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ep test 2c


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Case-control study design
Retrospective, observational design Determine group (case/control) membership on the basis of whether an individual meets a case definition (i.e., has the outcome of interest)
Case-control study goal
Goal is to examine or test the relationship between specific determinant(s) or exposures and case status
Case-control (ex)
Research question – is aspirin use, especially in children, associated with development of Reye’s syndrome? Clinical trial not ethical Cohort study possible, but inefficient because of rare outcome CaCo is best choice
Case-control (ex2)
Research question – is there a relationship between high-dose oral contraceptives and breast cancer? Again, CaCo best option For most cancer studies (excluding treatment of), CaCo employed due to ethical reasons and long latency period of CA
Selection of CaCo Cases
Source population should be well-defined Strict case definition or diagnostic criteria Inclusion / exclusion criteria If possible, cases should be representative of all cases Convenience sample vs. population-based Incident vs. prevalent (Inclusion/exclusion criteria will ensure there are clear associations) Sampling cases from convenience sample (e.g., hospital) may not be representative of all cases Incident cases preferred If exposure more common in incident  assoc. w/ development of disease If exposure more common in prevalent  assoc. w/ duration and/or development Survivorship bias is not an issue with incident cases, but is a problem with prevalent cases Restriction to improve validity
Selection of Controls
Controls represent the population of non-diseased persons (or those w/out outcome) who would have been included as cases had they developed the disease Must be chosen from source population that produced cases (i.e., same baseline risk of developing the outcome) Source population can be defined before cases appear by a geographical area or some other identifiable entity (e.g., hospital) Start with cases and then attempt to identify hypothetical cohort that gave rise to them Selection MUST NOT depend on exposure Single or multiple control groups Number of controls : cases can vary from 1:1 to 4:1 Controls can be matched by group characteristics (frequency-matched) or paired (individually matched) Match to control for confounders MUST be a strong confounder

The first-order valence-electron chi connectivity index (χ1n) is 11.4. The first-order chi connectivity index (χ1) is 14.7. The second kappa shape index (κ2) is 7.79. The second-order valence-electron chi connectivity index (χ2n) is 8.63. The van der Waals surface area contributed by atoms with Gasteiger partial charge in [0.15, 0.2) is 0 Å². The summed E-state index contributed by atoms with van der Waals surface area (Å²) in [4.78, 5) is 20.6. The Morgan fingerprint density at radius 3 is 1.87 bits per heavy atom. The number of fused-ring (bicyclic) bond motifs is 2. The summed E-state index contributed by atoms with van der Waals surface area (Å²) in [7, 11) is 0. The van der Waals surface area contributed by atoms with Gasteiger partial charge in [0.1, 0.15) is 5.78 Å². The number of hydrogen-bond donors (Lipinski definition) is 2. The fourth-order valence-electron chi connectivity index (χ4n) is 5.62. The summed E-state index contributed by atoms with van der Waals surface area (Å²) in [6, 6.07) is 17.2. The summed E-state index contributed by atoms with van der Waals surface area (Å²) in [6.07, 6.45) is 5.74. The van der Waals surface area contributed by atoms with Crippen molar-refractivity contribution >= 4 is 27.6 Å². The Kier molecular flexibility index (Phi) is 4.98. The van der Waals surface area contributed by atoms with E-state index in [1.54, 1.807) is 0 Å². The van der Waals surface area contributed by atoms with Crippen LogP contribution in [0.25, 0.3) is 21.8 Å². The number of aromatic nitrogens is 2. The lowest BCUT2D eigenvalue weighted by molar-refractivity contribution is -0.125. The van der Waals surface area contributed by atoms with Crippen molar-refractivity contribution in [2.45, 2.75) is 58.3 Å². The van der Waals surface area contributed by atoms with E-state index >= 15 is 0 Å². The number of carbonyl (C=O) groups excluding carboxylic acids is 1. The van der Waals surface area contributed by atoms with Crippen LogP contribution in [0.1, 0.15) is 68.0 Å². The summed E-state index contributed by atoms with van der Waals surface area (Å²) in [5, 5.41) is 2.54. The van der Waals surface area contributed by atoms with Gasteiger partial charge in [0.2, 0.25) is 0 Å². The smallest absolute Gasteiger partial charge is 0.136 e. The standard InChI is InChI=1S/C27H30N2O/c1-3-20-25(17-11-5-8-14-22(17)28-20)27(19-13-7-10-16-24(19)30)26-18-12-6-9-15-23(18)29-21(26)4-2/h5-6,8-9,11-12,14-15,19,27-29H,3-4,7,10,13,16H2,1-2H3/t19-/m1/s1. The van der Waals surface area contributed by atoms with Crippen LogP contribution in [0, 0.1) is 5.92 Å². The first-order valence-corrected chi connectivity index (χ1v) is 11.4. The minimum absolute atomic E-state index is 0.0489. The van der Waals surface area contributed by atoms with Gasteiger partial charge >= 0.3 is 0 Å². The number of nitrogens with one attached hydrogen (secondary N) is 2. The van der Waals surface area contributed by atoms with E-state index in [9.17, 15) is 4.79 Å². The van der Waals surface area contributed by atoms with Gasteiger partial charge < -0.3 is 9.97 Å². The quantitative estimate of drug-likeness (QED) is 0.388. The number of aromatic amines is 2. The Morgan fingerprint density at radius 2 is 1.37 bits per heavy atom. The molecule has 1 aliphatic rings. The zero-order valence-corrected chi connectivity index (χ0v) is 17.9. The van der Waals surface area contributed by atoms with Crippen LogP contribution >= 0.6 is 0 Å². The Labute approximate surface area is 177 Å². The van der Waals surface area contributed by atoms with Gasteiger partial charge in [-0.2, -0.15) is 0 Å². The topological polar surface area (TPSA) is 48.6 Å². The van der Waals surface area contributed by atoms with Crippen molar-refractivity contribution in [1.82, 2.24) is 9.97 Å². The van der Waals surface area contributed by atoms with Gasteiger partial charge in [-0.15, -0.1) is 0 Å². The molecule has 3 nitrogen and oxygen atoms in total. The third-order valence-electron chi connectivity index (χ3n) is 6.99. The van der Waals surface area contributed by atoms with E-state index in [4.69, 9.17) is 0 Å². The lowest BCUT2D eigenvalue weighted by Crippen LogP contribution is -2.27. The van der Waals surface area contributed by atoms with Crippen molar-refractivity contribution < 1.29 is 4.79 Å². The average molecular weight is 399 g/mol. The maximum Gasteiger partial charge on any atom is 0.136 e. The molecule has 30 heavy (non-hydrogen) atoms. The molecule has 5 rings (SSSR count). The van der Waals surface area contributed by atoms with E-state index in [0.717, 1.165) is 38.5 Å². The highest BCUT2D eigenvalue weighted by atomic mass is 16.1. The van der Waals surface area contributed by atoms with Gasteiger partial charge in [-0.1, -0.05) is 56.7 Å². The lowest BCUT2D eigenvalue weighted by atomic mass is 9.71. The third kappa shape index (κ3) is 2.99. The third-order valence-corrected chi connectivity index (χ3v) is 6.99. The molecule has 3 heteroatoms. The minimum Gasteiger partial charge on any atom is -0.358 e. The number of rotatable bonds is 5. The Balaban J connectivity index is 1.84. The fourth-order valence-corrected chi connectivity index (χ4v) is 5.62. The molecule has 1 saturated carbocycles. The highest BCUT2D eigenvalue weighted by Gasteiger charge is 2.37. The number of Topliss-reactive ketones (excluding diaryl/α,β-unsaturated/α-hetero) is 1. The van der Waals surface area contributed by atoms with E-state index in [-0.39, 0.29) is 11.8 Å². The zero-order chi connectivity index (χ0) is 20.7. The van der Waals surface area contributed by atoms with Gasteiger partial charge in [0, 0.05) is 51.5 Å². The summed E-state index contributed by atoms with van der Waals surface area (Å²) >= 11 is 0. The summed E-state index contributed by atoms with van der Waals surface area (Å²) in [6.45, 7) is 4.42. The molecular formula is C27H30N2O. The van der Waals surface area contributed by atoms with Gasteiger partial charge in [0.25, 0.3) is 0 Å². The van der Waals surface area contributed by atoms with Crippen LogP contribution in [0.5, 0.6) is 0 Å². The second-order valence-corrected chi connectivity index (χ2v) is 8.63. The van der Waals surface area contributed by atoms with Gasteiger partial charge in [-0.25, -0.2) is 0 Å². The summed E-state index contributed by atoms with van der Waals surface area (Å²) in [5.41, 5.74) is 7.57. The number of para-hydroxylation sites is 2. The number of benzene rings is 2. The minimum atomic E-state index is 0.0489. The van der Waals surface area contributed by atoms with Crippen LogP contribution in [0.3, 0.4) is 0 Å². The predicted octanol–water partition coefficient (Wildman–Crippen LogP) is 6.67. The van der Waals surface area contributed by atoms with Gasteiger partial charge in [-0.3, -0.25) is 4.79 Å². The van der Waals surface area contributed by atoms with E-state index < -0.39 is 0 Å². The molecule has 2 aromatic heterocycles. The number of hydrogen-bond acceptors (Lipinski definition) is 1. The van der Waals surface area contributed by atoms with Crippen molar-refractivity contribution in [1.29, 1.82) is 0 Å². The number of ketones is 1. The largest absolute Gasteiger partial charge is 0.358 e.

Can control only a limited number of confounders Potentially expensive in $$ and time Matched factor cannot be tested as to its effect on the outcome Useful strategy for environmental / genetic factors Useful when number of cases is small and multiple controls can be matched
Strengths of CaCo Design
(Generally) less expensive and time consuming than cohort design Efficient for studying rare diseases (or outcomes) (don’t have to wait) Efficient for studying diseases with long latency periods (e.g., chronic diseases) Don’t have to follow subj’s for long time for study Possible to study many different exposures with respect to outcome of interest
Weaknesses of CaCo Design
Temporal relationship difficult to define (causal inference less clear) Risk or rate of outcome cannot be estimated directly Insufficient for studying rare exposures Particularly susceptible to both selection and information biases
Primary CaCo Design Concerns
Selection Bias cases and controls are not selected from the same source population Information Bias bias in the measurement of exposure resulting in misclassification recall bias detection bias
Analysis & Interpretation
Assessing bias selection, recall and non-response Assessing potential confounders Data-derived hypotheses more suspect than a priori hypotheses Calculation of Odds Ratio and its Confidence Interval Can also compare means between cases and controls

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